Friday, July 28, 2006

First off, how many of you noticed that I didn't buy any yarn in Bendigo (except at the woollen mills and that's just because it's cheaper there)? I fondled some things but just thought about the yummy stuff in the stash and restrained myself. I have accomplished NOTHING today and am feeling cross. Well, I balanced the checkbook and brought it up to date from the trip and finished my article for Fiber Femmes but that doesn't seem like a lot. I put the new fibre away in the stash (The Bear added a new box for me that is almost Rubbermaid coffin sized).

Another poll
Bold the ones you've done..

01. Bought everyone in the bar a drink
02. Swam with wild dolphins
03. Climbed a mountain (not a very big one)
04. Taken a Ferrari for a test drive
05. Been inside the Great Pyramid
06. Held a tarantula (ick)
07. Taken a candlelit bath with someone
08. Said 'I love you' and meant it
09. Hugged a tree
10. Bungee jumped
11. Visited Paris
12. Watched a lightning storm at sea
13. Stayed up all night long and saw the sun rise
14. Seen the Northern Lights
15. Gone to a huge sports game
16. Walked the stairs to the top of the leaning Tower of Pisa
17. Grown and eaten your own vegetables
18. Touched an iceberg
19. Slept under the stars
20. Changed a baby's diaper
21. Taken a trip in a hot air balloon (I want to!)
22. Watched a meteor shower
23. Gotten drunk on champagne
24. Given more than you can afford to charity
25. Looked up at the night sky through a telescope
26. Had an uncontrollable giggling fit at the worst possible moment
27. Had a food fight
28. Bet on a winning horse (greyhound yes, horse, no)
29. Asked out a stranger
30. Had a snowball fight
31. Screamed as loudly as you possibly could
32. Held a lamb
33. Seen a total eclipse
34. Ridden a roller coaster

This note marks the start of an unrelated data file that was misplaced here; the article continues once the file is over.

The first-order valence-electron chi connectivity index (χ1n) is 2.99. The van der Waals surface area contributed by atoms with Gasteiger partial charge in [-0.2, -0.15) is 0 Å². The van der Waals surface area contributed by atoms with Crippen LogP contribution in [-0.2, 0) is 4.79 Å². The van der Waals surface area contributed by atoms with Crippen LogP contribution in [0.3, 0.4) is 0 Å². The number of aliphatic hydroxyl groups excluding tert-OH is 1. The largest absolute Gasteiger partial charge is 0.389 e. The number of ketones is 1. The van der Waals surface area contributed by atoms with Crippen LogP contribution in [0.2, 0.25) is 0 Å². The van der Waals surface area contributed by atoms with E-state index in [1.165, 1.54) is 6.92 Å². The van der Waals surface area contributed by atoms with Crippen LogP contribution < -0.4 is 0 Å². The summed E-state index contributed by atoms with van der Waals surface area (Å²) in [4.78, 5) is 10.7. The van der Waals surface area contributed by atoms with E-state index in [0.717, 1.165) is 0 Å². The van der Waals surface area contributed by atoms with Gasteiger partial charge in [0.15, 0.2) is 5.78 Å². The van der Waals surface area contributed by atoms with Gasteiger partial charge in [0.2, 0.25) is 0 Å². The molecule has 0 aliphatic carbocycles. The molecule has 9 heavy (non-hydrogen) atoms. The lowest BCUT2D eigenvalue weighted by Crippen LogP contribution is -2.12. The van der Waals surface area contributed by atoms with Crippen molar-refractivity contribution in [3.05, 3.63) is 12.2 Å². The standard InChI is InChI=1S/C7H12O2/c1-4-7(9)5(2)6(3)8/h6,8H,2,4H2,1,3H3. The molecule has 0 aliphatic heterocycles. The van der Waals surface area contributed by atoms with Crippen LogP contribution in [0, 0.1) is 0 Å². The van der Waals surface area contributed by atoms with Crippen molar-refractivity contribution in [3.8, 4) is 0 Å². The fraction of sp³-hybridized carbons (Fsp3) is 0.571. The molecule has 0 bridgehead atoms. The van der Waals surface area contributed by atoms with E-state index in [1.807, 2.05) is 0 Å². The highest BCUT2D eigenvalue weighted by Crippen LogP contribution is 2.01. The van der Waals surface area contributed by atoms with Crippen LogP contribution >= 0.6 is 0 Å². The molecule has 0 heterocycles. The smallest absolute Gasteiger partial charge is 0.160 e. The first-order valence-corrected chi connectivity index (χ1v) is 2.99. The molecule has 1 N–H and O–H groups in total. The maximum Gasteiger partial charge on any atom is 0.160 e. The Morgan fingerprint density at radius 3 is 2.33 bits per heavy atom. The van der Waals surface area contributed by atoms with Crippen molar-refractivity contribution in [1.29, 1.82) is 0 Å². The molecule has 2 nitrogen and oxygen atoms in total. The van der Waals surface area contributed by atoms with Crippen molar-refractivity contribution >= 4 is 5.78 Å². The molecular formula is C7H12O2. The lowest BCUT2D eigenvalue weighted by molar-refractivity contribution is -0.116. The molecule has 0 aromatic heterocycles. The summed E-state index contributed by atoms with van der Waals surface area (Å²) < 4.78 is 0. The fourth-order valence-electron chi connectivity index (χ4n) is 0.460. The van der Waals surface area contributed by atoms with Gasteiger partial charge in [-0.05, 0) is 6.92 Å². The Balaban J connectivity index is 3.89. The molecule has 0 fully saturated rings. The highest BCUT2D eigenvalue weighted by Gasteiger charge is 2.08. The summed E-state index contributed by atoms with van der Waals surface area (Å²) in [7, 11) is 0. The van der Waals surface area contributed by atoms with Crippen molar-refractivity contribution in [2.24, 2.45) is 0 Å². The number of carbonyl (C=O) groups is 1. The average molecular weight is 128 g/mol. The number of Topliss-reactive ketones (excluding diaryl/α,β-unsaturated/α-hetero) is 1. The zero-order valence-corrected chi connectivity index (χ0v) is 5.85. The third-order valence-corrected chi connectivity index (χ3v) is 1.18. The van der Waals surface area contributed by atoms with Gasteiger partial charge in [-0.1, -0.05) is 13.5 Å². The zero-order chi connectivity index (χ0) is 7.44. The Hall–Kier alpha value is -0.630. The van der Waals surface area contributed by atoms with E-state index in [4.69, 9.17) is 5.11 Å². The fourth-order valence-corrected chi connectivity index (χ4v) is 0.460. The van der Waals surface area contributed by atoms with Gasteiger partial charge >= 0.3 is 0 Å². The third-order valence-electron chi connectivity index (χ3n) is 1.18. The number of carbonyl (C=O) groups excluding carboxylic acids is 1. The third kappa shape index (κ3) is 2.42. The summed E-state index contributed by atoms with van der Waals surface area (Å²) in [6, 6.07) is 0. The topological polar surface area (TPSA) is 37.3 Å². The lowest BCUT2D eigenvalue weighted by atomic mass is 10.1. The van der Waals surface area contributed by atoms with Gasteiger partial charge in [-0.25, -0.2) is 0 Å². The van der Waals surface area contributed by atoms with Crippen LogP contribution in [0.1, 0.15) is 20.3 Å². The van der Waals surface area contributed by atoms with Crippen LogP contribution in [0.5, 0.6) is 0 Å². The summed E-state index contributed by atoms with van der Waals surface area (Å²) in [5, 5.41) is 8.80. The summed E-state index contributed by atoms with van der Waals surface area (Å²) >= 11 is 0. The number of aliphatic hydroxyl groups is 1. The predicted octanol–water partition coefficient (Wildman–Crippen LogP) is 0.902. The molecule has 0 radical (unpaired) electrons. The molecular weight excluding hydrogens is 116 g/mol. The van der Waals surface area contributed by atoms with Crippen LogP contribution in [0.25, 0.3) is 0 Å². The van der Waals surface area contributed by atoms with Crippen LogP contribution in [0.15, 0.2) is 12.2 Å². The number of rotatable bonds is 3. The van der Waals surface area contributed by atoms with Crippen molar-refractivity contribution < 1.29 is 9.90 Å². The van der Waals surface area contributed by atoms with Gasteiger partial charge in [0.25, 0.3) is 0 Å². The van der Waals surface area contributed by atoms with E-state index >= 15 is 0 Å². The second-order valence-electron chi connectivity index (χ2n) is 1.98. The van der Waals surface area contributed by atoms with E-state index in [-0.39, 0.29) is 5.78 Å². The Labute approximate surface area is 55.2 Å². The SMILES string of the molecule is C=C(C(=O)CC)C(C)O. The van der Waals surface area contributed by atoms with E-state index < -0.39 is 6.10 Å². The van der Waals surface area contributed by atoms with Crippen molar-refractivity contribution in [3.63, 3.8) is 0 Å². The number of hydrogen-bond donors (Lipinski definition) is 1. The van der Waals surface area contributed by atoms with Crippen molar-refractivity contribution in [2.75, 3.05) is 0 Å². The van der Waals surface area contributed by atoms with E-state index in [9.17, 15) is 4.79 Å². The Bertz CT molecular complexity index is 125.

35. Hit a home run
36. Danced like a fool and not cared who was looking
37. Adopted an accent for an entire day
38. Actually felt happy about your life, even for just a moment
39. Had two hard drives for your computer (3 even)
40. Visited all 50 states
41. Taken care of someone who was shit faced
42. Had amazing friends
43. Danced with a stranger in a foreign country
44. Watched wild whales
45. Stolen a sign
46. Backpacked in Europe
47. Taken a road-trip
48. Gone rock climbing (with my knees?)
49. Midnight walk on the beach
50. Gone sky diving
51. Visited Ireland
52. Been heartbroken longer then you were actually in love
53. In a restaurant, sat at a stranger's table and had a meal with them
54. Visited Japan
55. Milked a cow
56. Alphabetized your cds
57. Pretended to be a superhero
58. Sung karaoke
59. Lounged around in bed all day
60. Posed nude in front of strangers
61. Gone scuba diving
62. Kissed in the rain
63. Played in the mud
64. Played in the rain
65. Gone to a drive-in theater
66. Visited the Great Wall of China
67. Started a business
68. Fallen in love and not had your heart broken
69. Toured ancient sites
70. Taken a martial arts class
71. Played D&D for more than 6 hours straight
72. Gotten married
73. Been in a movie
74. Crashed a party
75. Gotten divorced
76. Gone without food for 5 days
77. Made cookies from scratch
78. Won first prize in a costume contest
79. Ridden a gondola in Venice
80. Gotten a tattoo (I want to)
81. Gone white water rafting
82. Been on television news programs as an "expert"
83. Got flowers for no reason
84. Performed on stage
85. Been to Las Vegas
86. Recorded music (if as part of a choir counts)
87. Eaten shark
88. Had a one-night stand
89. Gone to Thailand
90. Bought a house
91. Been in a combat zone
92. Buried one/both of your parents
93. Been on a cruise ship
94. Spoken more than one language fluently
95. Performed in Rocky Horror.
96. Raised children.
97. Followed your favorite band/singer on tour
98. Created and named your own constellation of stars
99. Taken an exotic bicycle tour in a foreign country
100. Picked up and moved to another city to just start over
101. Walked the Golden Gate Bridge
102. Sang loudly in the car, and didn't stop when you knew someone was looking
103. Had plastic surgery
104. Survived an accident that you shouldn't have survived.
105. Wrote articles for a large publication (only large in its context)
106. Lost over 100 pounds
107. Held someone while they were having a flashback
108. Piloted an airplane
109. Petted a stingray